In 1842 the Russian Ministry of the Navy established the Steamship Committee and appointed Admiral Pyotr Rikord to direct it. The Baltic Fleet was supplied with four steamer frigates, and, in 1849, the first 23-gun screw-propeller frigate was built and christened the Archimede. However, the pace of modernization began to lose momentum.

The Crimean War persuaded all maritime powers that sailing ships must be converted to steam power for a nation to secure its waters. During the 1854 Crimean War British and French naval forces operated in the Baltic and off the Crimea. Steam, screws, and shells were used extensively for the first time.

With the adoption of steamers for naval warfare, sailing ships gradually disappeared from the composition of navies. Yet as late as the beginning of the Crimean war, the Black Sea fleet counted only 7 steam-frigates, of 1960 steam-power, armed with 49 guns, the remainder of the fleet being composed of sailing ships. The allied fleets contained the following number of steamers: England 24, of 5859 steam-power; the French 12, of 4960 steam-power. The number of guns on the Russian fleet was about 2000, and on the allies 2449. The impossibility of sailing ships accepting battle with freely manoeuvring steamers was then fully demonstrated, for the greater part of the Black Sea fleet was destroyed. It is not to be wondered at that the Baltic fleet, composed of weakly constructed vessels, made even a less successful show against the allies.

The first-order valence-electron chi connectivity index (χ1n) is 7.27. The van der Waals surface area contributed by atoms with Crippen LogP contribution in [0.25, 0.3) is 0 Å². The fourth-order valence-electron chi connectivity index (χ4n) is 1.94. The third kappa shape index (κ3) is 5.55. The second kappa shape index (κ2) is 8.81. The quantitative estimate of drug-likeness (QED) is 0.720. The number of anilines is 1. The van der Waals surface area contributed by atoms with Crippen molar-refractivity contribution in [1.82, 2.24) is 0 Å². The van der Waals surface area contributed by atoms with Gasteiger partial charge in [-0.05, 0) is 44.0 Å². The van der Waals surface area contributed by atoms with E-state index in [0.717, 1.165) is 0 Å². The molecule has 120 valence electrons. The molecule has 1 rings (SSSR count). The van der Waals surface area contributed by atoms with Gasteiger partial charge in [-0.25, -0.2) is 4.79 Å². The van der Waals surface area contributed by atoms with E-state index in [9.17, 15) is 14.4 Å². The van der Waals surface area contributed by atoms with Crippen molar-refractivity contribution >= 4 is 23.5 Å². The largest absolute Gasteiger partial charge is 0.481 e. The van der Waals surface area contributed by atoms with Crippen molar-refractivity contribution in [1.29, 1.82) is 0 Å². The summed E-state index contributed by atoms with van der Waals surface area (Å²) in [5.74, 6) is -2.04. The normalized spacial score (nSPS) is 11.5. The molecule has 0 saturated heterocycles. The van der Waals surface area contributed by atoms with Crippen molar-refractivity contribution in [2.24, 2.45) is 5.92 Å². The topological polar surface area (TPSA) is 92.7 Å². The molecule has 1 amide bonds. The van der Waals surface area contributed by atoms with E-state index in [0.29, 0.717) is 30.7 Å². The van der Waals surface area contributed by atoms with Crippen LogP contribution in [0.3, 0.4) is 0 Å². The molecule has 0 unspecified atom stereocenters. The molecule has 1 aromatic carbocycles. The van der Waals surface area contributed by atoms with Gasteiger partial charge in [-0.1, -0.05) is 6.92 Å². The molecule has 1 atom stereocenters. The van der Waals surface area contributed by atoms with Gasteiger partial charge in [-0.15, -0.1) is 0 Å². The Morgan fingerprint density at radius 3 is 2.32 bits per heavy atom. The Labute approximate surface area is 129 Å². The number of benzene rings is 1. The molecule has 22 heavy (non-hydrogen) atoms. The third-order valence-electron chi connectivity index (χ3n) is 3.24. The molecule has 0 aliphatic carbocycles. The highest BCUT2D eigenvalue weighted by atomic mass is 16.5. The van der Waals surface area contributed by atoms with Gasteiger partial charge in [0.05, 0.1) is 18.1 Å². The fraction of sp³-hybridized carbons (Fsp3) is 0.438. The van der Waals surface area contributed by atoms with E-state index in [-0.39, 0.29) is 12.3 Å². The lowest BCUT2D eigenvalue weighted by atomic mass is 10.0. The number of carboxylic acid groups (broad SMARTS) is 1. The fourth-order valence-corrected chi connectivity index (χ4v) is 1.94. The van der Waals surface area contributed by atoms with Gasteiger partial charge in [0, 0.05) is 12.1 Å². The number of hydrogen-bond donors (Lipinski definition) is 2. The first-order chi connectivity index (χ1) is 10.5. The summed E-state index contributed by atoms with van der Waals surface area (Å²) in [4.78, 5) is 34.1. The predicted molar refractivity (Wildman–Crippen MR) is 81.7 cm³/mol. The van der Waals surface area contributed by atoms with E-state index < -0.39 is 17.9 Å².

The Russian Black Sea Fleet was concentrated at Sevastopol under Vice-Admiral Kornilov. Admiral Menshikov, responsible for defending the Crimea. From October 1854 to August of 1855, the British and French continued to besiege and bombard the town, making periodic attempts to invade the fortress. On 28 August 1855, the remaining Russians abandoned Sevastopol. The entire Russian Black Sea Fleet was annihilated; three admirals, 106 officers and 3,777 sailors were killed; nearly 14,000 seamen and officers were wounded.

In early June of 1855, the Allied naval commanders brought more than 100 ships to Kronstadt, including twenty screw-driven ships of the line and four screw frigates. The disparity between Allied and Russian vessels was now even more obvious; to battle the fleet of Dandas and Peno, the Baltic sailors had only one screw- propeller frigate, the Polkan. Although they were bolstered by an additional sixteen mortar floating batteries and sixteen screw- propeller gunboats, the Allies still refused to attack Kronstadt. The fortress's recently refurbished, batteries posed a threat to the French and British. Part of the Russian resistance was also credited to the deployment of newly created blockade mines. Although these early mines were primitive in design and their explosive force was too weak to penetrate the thick hull of an enemy ship, that is, their charge was insufficient to cause sinking, they had a psychological effect, and during a reconnaissance mission, four allied steamers suffered mine damage. Unopposed in the Black Sea after the fall of Sevastopol, the Allies took Kerch in 1855, raided the Russian coast, and forced Kinburn to surrender. Ascending the throne after Nicholas I's death, Alexander II began peace negotiations. A treaty was concluded in paris on 18 March of 1856, stripping Russia of its fleet and coastal fortifications on the Black Sea. In exchange for Kars, the Allies returned the devastated port city of Sevastopol to Russia.